A closer look at the locked-box, the new M&A trend
The "locked-box" mechanism has become increasingly popular in the M&A world in the last few years. It is a device used in the final stages of a transaction to negotiate the closing. The "locked-box" is a tool that enables the amount of the transaction to be fixed upstream, rather than at the time of closing. In this article, we explain in detail how the "locked box" works!
What is a "locked box"?
How do you explain a "locked box"? The mechanism of the "locked box" consists in bringing forward the moment of payment for the transaction, and therefore the transfer of ownership. In a "classic" M&A transaction, the financial transaction takes place at the "closing", i.e. the final stage of the deal, when the assets and properties are being transferred for the agreed upon price. Conversely, with the "locked box", the transaction takes place during the "signing" stage, which can be seen as the preliminary sales agreement.
In this way, the amount of the transaction is determined on the basis of the company's historical accounts. From the moment of signing, the acquirer becomes the owner of the cash flows generated by the company, and the amount agreed between the two parties is set aside in a "locked box", to be unlocked at closing.
What are the advantages of the locked box?
The "locked box" has gained in popularity in recent years. According to a 2020 study by law firm DLA Piper, 50% of M&A transactions used a locked box in 2020, compared with just 36% in 2018. To what can we attribute this growing appeal of the "locked box"? The main advantages of the "locked box" are:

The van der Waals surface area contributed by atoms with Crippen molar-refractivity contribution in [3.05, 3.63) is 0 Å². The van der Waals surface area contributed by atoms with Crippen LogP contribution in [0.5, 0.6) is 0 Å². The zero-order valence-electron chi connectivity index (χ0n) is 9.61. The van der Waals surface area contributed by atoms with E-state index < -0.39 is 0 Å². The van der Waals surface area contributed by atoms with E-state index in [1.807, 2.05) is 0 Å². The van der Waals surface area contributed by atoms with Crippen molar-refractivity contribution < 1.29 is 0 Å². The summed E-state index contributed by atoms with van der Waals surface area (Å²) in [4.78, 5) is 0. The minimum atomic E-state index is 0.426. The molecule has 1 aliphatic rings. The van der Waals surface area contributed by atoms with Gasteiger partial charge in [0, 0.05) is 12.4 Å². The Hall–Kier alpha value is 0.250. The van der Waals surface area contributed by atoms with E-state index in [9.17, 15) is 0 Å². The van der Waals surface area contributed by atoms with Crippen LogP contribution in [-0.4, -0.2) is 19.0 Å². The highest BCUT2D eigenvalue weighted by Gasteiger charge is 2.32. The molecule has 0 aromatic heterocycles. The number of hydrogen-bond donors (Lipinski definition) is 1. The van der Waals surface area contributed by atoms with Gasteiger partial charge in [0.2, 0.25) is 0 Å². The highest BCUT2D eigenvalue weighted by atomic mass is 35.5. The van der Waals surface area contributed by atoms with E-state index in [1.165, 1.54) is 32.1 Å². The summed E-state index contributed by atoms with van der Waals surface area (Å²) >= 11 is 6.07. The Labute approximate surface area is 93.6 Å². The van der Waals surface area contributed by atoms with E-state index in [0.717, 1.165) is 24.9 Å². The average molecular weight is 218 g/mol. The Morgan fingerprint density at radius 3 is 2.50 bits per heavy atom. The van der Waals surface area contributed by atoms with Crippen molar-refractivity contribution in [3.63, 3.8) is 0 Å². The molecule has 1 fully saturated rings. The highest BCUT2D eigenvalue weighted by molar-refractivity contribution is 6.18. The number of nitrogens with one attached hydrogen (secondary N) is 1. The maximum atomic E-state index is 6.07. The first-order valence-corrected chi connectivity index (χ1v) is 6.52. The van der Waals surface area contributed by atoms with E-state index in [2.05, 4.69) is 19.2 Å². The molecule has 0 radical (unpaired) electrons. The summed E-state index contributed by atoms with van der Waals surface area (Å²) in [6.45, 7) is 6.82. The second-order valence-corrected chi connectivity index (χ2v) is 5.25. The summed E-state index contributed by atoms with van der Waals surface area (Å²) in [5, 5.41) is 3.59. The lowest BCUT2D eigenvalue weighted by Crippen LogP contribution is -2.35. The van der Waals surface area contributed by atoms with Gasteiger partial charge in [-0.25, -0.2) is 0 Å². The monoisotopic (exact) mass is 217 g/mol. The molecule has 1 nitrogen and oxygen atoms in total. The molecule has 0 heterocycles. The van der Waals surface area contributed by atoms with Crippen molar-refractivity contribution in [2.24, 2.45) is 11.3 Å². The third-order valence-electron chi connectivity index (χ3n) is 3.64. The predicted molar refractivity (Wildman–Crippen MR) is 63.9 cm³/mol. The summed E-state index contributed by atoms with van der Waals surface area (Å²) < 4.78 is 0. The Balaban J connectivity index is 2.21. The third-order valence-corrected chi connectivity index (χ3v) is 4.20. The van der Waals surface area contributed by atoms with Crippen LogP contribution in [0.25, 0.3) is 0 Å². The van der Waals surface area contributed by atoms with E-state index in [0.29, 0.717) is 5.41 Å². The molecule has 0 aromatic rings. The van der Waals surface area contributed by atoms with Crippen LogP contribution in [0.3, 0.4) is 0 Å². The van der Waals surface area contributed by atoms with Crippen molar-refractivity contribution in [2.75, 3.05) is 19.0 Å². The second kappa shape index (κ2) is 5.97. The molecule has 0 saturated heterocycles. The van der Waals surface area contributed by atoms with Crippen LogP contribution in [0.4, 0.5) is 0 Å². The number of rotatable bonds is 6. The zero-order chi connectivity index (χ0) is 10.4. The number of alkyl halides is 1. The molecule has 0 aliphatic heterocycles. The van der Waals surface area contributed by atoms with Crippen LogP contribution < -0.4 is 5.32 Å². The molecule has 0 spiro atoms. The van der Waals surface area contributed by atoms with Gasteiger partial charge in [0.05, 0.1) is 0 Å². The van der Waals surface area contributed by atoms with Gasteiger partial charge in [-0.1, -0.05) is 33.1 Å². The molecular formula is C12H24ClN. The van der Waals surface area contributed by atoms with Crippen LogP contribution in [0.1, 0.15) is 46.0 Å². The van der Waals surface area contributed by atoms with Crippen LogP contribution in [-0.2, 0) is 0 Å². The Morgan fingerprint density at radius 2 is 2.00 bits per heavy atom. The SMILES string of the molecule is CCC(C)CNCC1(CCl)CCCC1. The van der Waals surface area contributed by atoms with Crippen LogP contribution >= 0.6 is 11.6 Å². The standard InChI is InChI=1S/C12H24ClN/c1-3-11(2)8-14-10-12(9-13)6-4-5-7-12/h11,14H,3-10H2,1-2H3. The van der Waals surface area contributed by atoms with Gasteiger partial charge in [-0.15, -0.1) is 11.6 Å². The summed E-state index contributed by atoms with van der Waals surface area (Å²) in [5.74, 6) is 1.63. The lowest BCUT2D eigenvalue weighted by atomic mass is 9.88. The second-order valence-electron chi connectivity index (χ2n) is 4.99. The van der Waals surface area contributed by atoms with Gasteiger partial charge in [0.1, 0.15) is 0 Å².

- Speed of transaction: with the price fixed, negotiations are reduced and can no longer influence the price. As a result, all the costs associated with due diligence audits or revisions to the transaction amount to adjust it to the company's latest performance are no longer taken into account.
- Better protection for the seller, since the price is fixed and can no longer vary (except in the case of suspensive or specific clauses), even if the performance of the purchased company declines.
- Saving money, since the external and internal resources required during the last negotiations are no longer necessary.
It should be noted, however, that the "locked box" mechanism is fairly asymmetrical, since if the seller has a significant advantage, the buyer may find itself in a slower growth period that could not have been foreseen at the time of due diligence.
Read more: What are the main stages in an M&A process?
When is a "locked box" used?
As you can see, the "locked box" is used to facilitate a M&A transaction. This type of mechanism is particularly useful in highly competitive environments. Indeed, when there are many potential buyers, everyone wants to be the one to make the best offer, so as to gain the upper hand over their direct competitors. In this context, using the "locked box" to determine the price in advance is particularly useful and effective.
Conversely, in a less competitive sector, if there are only one or two potential buyers, the "locked box" is less necessary and the risks become too great for buyers. In such cases, they prefer to take more time to carry out due diligence and analyze the latest accounts.